In my opinion, this is what ticks off Smolen and other experimentalists, and why they keep trotting out the "no predictions" canard. It's not that string theory doesn't make any testable predictions, it's that string theory doesn't make predictions that can be tested in an experimentalist's lab. Now this frustration is certainly understandable, and their criticisms are understandable as well, and worthy of some consideration. Should we even be bothering with a theory that makes predictions that are impossible test via any means we know? I think that's a reasonable question, and that is what is at the core of Smolen's argument.

On the other hand, if string theory *is* right, the question of funding is largely moot.

[ Parent ]

Not falsifiable (none / 1) (#97)
by svampa on Sun Nov 05, 2006 at 05:26:57 AM EST

Should we even be bothering with a theory that makes predictions that are impossible test via any means we know?

Until we know a mean to test it, it won't be science. Until such day comes, it will be just an elegant and complex mathematical work of art.

The question should be: Should we bother with a mathematical work of art?

Why not? formerly weird maths, like differential calculus, are now a common part phisics. Thus, we should bother with strings theory; nevertheless, as long as we leave them in the land of mathematics, not in the land of physics.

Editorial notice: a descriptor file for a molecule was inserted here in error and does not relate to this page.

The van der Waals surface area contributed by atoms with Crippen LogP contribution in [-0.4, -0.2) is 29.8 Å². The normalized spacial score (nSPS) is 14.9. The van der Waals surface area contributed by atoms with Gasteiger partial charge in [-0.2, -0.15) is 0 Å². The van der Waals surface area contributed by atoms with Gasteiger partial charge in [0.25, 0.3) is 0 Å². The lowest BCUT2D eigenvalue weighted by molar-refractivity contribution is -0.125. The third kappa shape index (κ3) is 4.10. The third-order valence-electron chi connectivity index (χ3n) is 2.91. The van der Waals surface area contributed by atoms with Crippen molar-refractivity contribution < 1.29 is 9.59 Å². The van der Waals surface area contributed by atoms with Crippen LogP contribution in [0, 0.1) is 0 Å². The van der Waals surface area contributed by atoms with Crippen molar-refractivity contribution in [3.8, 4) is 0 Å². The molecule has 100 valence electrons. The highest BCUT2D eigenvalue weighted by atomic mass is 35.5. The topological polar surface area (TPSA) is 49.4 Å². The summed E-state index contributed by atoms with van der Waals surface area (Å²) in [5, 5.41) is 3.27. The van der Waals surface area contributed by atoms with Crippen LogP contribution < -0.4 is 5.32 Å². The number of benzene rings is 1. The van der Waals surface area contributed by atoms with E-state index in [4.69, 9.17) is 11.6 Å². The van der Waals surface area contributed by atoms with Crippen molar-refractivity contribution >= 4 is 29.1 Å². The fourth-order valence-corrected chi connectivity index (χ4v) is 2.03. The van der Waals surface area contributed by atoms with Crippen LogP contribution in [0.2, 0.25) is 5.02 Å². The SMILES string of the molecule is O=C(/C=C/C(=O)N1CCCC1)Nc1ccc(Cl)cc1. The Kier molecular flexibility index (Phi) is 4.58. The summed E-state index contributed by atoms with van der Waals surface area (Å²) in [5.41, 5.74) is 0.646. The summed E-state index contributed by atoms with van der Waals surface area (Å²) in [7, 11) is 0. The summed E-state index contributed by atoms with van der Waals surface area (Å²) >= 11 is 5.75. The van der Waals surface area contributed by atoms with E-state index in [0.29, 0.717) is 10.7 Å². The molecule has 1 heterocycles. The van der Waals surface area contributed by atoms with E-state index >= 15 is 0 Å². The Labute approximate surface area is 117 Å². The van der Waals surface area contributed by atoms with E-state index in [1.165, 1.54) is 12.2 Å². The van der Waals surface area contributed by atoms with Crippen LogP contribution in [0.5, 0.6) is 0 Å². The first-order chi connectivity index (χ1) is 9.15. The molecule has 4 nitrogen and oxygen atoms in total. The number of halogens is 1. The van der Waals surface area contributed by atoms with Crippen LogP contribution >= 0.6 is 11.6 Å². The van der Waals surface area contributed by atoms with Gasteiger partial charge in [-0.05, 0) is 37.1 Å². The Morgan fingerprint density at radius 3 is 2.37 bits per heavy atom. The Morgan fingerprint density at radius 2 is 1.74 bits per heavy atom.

[ Parent ]
We know how it can be tested (none / 1) (#110)
by JetJaguar on Tue Nov 07, 2006 at 10:13:02 AM EST

Until we know a mean to test it, it won't be science.

But we do know how to test it, the tests are just not within our technological capabilities. This is a new development in science where theory development has outstripped our technological abilities to test our theory, but that is not the same thing as being untestable. Intelligent Design is untestable, but not because it is outside of our means to test it, but because it makes no falsifiable predictions. String theory, on the other hand, does make falsifiable predictions and is testable, at least in principle. And that does make it science. I don't know why string theory critics keep trotting this argument out, because it is a misrepresentation, and they know it.

[ Parent ]

I'm not sure that's the case. See comment #33 (none / 1) (#112)
by glor on Wed Nov 08, 2006 at 10:27:04 AM EST

If you have a specific program of measurements in mind, I'd like to hear about it.

--
Disclaimer: I am not the most intelligent kuron.
[ Parent ]

Two different things (3.00 / 2) (#114)
by JetJaguar on Thu Nov 09, 2006 at 01:29:54 AM EST

That there are many possible string theories and the difficulty in being able to determine which one out of the thousands or even millions is the "right" one is an issue, but it's seperate from the issue of the fundamental concept the string itself.

If, by some bizarre chance, a string in a highly excited state was observed tomorrow and it was recognized as a string (never mind how it got into that state) string theory, in some form, would be confirmed. That single observation wouldn't tell us much about which theory the universe actually follows, but it definitely would tell us that strings are real.